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Zeppelin-Inspired Suspended Buildings Are the Futuristic Answer for Eco-Friendly Cities

Apparently, the air is not just for flying vehicles but also for Sci-Fi floating buildings that could effectively fight the negative impact of climate change while using Zeppelin-inspired cutting-edge technology.
Oversky is a design project comprised of floating structures 6 photos
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Architect Andreas Tjeldflaat from Framlab created a unique design project that blends the latest technology with eco-friendly principles. Called Oversky, it’s comprised of a series of semi-floating futuristic dwellings that would effectively use the space between city buildings. They are based on the Zeppelin legacy, more specifically the lighter-than-air (LTA) technology. The structures are made of rigid carbon fiber frames that contain cells of Helium lift-gas. Tjeldflaat opted for this instead of hydrogen because of its flammability limit.

Basically, these structures would levitate, but they would also be interconnected and supported by different infrastructural links connecting the street with what the project calls “the cloudscape.

In addition to Zeppelins, these unusual modules are also inspired by clouds when it comes to their eco-friendly properties. They are meant to act as shaded microclimates for the city, effectively reflecting heat while still allowing the sunlight to shine through. Using something called “nanophotonic engineering,” the structures are made of a foam-lime material with very small air pockets that reflect sunlight and radiation in a narrow band of the light spectrum. Plus, the structures are able to collect rainwater, circulate it and even release it as a fine mist.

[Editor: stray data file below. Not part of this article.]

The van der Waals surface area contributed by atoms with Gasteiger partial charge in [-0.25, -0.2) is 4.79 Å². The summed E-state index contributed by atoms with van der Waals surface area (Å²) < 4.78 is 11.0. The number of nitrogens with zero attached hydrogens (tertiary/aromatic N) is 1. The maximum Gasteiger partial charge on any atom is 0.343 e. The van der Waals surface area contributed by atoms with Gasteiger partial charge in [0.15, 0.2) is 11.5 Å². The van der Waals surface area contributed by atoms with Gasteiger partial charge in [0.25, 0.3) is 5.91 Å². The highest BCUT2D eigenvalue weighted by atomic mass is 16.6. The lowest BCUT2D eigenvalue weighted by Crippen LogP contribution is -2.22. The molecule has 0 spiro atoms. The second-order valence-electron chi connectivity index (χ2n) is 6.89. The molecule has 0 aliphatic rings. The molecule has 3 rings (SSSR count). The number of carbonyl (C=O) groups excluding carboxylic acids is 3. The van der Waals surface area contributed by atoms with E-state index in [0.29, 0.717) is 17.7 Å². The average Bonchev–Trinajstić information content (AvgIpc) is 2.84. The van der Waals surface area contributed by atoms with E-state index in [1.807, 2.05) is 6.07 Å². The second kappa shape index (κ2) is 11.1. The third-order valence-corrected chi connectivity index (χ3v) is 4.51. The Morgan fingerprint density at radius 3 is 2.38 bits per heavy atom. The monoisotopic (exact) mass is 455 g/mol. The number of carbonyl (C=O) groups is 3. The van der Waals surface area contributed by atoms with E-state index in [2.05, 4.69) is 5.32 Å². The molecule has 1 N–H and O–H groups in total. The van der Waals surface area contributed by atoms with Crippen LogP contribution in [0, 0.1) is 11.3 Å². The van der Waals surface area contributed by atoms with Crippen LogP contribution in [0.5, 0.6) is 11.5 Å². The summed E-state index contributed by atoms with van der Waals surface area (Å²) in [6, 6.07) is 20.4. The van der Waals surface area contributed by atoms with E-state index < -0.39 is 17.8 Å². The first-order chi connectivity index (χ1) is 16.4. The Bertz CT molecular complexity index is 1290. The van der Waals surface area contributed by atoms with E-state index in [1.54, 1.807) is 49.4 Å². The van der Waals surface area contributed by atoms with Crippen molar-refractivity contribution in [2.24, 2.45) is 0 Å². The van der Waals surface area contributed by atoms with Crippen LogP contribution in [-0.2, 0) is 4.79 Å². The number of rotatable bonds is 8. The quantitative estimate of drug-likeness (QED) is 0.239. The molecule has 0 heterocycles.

All of this enables the Oversky modules to eliminate even more heat from the streets while also absorbing traffic noise. At the same time as accomplishing these environmental functions, these cloudscapes would serve as a variety of public spaces, from offices to shops.

The ambitious Oversky concept was recently displayed at the Bildmuseet art museum in Sweden. It’s still just a concept, but a useful one. Even if these suspended cloud-like buildings are more difficult to implement exactly the way that Tjeldflaat imagined them, the technology can be used at a smaller scale as part of conventional architecture.

 
 
 
 
 

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